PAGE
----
A Little Milk, A Little Honey

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Alcoholism, a prime affliction of most immigrant groups, was almost unknown among Jews. They drank ritualistically on holidays but almost never to excess. They were, instead, addicted to seltzer or soda water—Harry Gulden’s “¢ plain”—which they viewed as “the worker’s champagne.” The suicide rate was relatively low, though higher than in the shtetl , and there was always a shudder of sympathy when the Yiddish press announced that someone had genumen di ges (taken gas).

The Lower East Side was from the start the scene of considerable crime. But its inhabitants became concerned when the crime rate among the young people seemed to rise steeply around 1910. There was a good deal of prostitution. The dancing academies, which achieved popularity early in this century, became recruiting centers for prostitutes. In 1908–9, of 581 foreign women arrested for prostitution, 225 were Jewish. There was the notorious Max Hochstim Association, which actively recruited girls, while the New York Independent Benevolent Association—an organization of pimps—provided sick benefits, burial privileges, bail, and protection money for prostitutes. The membership was even summoned to funerals with a two-dollar fine imposed on those who did not attend. Prostitution was so taken for granted that Canal Street had stores on one side featuring sacerdotal articles, while brothels were housed on the other.

Family life on the Lower East Side was cohesive and warm, though there was an edge of shrillness and hysteria to it. Marriages were not always happy, but if wives were viewed as an affliction, children were regarded as a blessing. The kitchen was the center of the household, and food was almost always being served to either family or visitors. No matter how poor they were, Jewish families ate well—even to excess—and mothers considered their children woefully underweight unless they were well cushioned with fat.

It was a life with few conventional graces. Handkerchiefs were barely known, and the Yiddish newspapers had to propagandize for their use. Old men smelled of snuff, and in spite of bathing, children often had lice in their hair and were sent home from school by the visiting nurse for a kerosene bath. Bedbugs were considered an inevitability, and pajamas were viewed as an upper-class affectation. Parents quarrelled bitterly—with passionate and resourceful invective—in the presence of their children. Telephones were virtually unknown, and a telegram surely meant disaster from afar.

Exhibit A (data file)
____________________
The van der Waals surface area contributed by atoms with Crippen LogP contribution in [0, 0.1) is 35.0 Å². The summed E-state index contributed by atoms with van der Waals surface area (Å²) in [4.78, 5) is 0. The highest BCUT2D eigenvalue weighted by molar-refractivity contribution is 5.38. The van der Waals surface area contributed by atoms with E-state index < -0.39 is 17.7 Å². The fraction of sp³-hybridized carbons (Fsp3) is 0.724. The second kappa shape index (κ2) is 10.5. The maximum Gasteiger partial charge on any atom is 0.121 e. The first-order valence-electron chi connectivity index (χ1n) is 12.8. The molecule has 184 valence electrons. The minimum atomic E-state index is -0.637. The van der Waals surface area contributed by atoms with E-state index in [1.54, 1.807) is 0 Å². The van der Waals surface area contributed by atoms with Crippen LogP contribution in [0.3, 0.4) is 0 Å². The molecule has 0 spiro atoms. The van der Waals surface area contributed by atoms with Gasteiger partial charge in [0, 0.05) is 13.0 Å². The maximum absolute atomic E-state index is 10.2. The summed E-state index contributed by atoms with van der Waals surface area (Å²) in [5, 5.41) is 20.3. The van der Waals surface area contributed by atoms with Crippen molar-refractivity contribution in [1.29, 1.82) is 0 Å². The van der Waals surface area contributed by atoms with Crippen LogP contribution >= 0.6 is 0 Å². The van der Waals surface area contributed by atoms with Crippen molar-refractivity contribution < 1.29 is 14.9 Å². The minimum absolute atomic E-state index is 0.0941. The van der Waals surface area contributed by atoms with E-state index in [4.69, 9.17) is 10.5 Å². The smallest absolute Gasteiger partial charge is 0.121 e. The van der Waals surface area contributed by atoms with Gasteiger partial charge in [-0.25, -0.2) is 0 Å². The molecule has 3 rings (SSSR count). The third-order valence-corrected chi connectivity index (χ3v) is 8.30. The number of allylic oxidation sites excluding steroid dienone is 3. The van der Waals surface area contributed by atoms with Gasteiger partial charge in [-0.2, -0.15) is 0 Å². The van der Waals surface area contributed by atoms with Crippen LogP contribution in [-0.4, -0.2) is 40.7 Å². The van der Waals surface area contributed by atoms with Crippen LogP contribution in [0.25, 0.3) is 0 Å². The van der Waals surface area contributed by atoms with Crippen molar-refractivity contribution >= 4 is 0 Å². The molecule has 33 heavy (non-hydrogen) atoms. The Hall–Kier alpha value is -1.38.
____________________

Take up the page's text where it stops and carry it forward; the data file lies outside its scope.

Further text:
The zeal of the immigrants on behalf of their children was no less than awe-inspiring. Parents yearned for lofty careers for their offspring, with medicine at the pinnacle. In better-off homes, there was always a piano (“solid mahogany”), and parents often spent their precious reserves to arrange a “concert” for their precocious youngsters, often followed by a ball in one of the Lower East Side’s many halls.

To be sure, the children inspired a full measure of anxiety in their parents. “Amerikane kinder” was the rueful plaint of the elders, who could not fathom the baffling new ways of the young. Parents were nervous about their daughters’ chastity, and younger brothers—often six or seven years old—would be dispatched as chaperones when the girls met their boy friends. There was uneasiness about Jewish street gangs and the growing problem of delinquency. The old folks were vexed by the new tides of secularism and political radicalism that were weaning their children from traditional pieties. But most of all, they feared that their sons would not achieve the success that would redeem their own efforts, humiliations, and failures in the harsh new land. Pressure on their children was relentless. But on the whole the children did well, astonishingly well. “The ease and rapidity with which they learn,” Jacob Riis wrote, “is equalled only by their good behavior and close attention while in school. There is no whispering and no rioting at these desks.” Samuel Chotzinoff, the music critic, tells a story which reveals the attitude of the Jewish schoolboy. When an altercation threatened between Chotzinoff and a classmate, his antagonist’s reaction was to challenge him to spell “combustible.”

The Lower East Side was a striking demonstration that financial want does not necessarily mean cultural poverty. The immigrant Jews were nearly always poor and often illiterate, but they were not culturally deprived. In fact, between 1890 and World War I, the Jewish community provides a remarkable chapter in American cultural history. Liberated from the constrictions of European captivity, immigrant Jews experienced a great surge of intellectual vitality. Yiddish, the Hebrew-German dialect which some people had casually dismissed as a barbarous “jargon,” became the vehicle of this cultural renascence. Between 1885 and 1914, over 150 publications of all kinds made their appearance. But the new Yiddish journalism reached its apogee with the Jewish Daily Forward under the long editorial reign of Abraham Cahan. The Forward was humanitarian, pro-labor, and socialistic. But it was also an instrument for acclimatizing immigrants in the new environment. It provided practical hints on how to deal with the new world, letters from the troubled ( Bintel Brief ), and even, at one time, a primer on baseball (“explained to non-sports”). The Forward also published and fostered an enormous amount of literature in Yiddish—both original works by writers of considerable talent, and translations of classic writers.